Blood product transfusion in nonbleeding critically ill patients. New CPGs. Part 2

Simon Oczkowski, Roman Jaeschke

Dr Simon Oczkowski, assistant professor in the Department of Medicine at McMaster University, expert in critical care medicine, and author of transfusion clinical practice guidelines, talks with Dr Roman Jaeschke about the new European Society of Intensive Care Medicine (ESICM) guidelines on transfusions in the critically ill.


Vlaar AP, Oczkowski S, de Bruin S, et al. Transfusion strategies in non-bleeding critically ill adults: a clinical practice guideline from the European Society of Intensive Care Medicine. Intensive Care Med. 2020 Jan 7. doi: 10.1007/s00134-019-05884-8. [Epub ahead of print] PubMed PMID: 31912207.

This transcript has been edited to include additional commentary on the issue of platelet transfusions for platelet counts between 10 × 109/L and 50 × 109/L.

For part 1 of this interview, click here.

Roman Jaeschke, MD, MSc: Let’s switch gears for a moment and talk about coagulopathies, starting from platelets. Any thresholds that should be kept in mind?

Simon Oczkowski, MHSc, MSc, MD: In general for platelet transfusions, similarly to red blood cell transfusions, we’ve had a trend towards reducing the amount of platelets that are transfused on a regular basis.

Unfortunately there’s very little evidence in critically ill patients, even though many of the people we care for actually have thrombocytopenia, to guide us with regard to at what level we should be transfusing platelets. Most of the literature that we used was derived from the hematologic malignancy population. Those are patients who routinely have very severe thrombocytopenias and require substantial transfusion support. That being said, we did recognize that platelets have a special role in the intensive care unit (ICU) because of the volume of procedures that we do and there was some guidance needed in that area.

For patients who are not bleeding actively, we suggested a transfusion threshold of 10 × 109/L. For prophylactic platelet procedures that were low risk of bleeding—so these were nonneurosurgical procedures, like tracheostomy, percutaneous endoscopic gastrostomy (PEG), central line—we suggested not transfusing as long as platelets were between 50 × 109/L and 100 × 109/L. For neurosurgical procedures—like lumbar puncture—we suggested transfusing to keep platelets above 100 × 109/L. These thresholds are also consistent with perioperative transfusion guidelines.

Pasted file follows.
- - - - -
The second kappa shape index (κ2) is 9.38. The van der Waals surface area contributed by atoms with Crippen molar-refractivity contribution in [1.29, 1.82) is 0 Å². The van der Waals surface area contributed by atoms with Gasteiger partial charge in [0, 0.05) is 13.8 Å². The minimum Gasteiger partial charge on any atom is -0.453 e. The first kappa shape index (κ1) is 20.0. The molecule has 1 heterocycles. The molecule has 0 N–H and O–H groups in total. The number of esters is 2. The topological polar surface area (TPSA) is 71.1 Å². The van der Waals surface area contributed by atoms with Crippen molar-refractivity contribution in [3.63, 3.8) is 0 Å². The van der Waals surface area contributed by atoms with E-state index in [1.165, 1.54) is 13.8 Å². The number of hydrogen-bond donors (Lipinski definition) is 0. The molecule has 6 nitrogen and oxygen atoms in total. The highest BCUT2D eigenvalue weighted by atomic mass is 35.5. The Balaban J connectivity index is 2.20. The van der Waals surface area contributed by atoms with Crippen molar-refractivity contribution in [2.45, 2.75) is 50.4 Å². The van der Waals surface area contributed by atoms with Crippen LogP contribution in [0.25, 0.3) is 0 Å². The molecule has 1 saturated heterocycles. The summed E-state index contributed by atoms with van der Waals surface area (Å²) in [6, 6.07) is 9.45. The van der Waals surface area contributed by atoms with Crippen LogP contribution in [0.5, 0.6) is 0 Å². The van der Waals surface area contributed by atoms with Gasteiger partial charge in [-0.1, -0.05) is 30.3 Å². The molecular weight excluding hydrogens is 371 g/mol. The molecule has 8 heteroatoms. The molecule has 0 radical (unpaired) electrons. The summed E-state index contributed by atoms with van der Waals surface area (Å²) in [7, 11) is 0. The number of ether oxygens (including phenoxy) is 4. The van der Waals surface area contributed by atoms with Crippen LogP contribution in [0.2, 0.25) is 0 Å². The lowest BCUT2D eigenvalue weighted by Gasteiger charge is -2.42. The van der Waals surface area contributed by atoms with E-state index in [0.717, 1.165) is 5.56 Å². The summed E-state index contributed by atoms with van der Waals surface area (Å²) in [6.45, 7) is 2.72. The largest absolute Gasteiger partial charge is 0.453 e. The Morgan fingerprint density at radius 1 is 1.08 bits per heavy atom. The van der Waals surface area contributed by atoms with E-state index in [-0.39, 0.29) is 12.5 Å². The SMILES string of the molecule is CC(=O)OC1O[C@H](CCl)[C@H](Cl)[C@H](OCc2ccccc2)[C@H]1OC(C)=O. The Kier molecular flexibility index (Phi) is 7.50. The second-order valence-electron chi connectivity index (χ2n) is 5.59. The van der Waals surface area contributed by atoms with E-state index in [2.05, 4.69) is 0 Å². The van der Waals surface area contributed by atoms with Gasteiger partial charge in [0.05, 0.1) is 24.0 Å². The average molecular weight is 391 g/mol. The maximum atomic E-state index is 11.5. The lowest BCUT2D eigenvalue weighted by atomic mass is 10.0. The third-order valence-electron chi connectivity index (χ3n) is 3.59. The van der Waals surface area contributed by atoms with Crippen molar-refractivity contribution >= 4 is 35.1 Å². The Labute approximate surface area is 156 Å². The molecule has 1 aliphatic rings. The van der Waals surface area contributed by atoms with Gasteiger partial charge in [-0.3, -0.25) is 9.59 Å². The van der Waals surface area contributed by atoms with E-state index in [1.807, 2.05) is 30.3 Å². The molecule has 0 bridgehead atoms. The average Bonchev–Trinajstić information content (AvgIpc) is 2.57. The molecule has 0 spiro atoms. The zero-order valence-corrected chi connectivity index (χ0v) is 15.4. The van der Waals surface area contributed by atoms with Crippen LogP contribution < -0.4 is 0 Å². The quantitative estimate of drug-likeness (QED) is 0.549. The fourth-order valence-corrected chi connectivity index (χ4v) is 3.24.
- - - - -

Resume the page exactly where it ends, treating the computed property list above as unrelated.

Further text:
Of note, there is virtually no evidence for platelet transfusion between 10 × 109/L and 50 × 109/L and we were unable to confidently make a recommendation in this range for any procedures. Clinicians will have to consider the technical difficulty, operator skill, risks if hemorrhage were to occur, and other bleeding risks (eg, coagulopathy or use of antiplatelet drugs) when deciding whether to transfuse in this range. It may be safe to not transfuse platelets in this range for common ICU procedures; we just don’t know for sure, and it would be reasonable for clinical practice to vary.

Roman Jaeschke: So a threshold of 10 × 109/L is used prophylactically when you’re doing procedures; up to 50 × 109/L, or more, if you’re doing very invasive procedures; and 100 × 109/L for neurosurgical procedures.

You’ve had all these discussions. Let’s say that you have a patient who needs lumbar puncture, paracentesis, or thoracentesis and has an elevated international normalized ratio (INR) of 1.5 or 2.0. What would your guidelines suggest in this situation?

Simon Oczkowski: In critically ill patients who had a coagulopathy and are not bleeding, we suggested not giving prophylactic plasma products to prevent bleeding. This was a conditional recommendation.

We noted that in some patients who have, for instance, vitamin K overdose or at least signs of very high risk of bleeding—if they’re not bleeding right now—there may be indications where plasma transfusion would be warranted. However, for invasive bedside procedures, like those we usually do in the ICU—central line, tracheostomy, thoracentesis, paracentesis—we suggested against giving prophylactic plasma.

That being said, as a conditional recommendation the panel also recognized that there may be times when even a small amount of bleeding could potentially be devastating to the patient or when clinicians lack experience or skill in conducting a procedure that must be done emergently. In those cases giving plasma may be reasonable.

We also noted that the evidence supporting [the notion] that plasma transfusion would reduce the risk, duration, or complications of bleeding was very low. So to some extent correcting mild coagulopathies in the ICU might be treating the clinician more than it’s treating the patient. But sometimes that itself may be a worthwhile goal.

Roman Jaeschke: It may be important. I’m glad that you said so.

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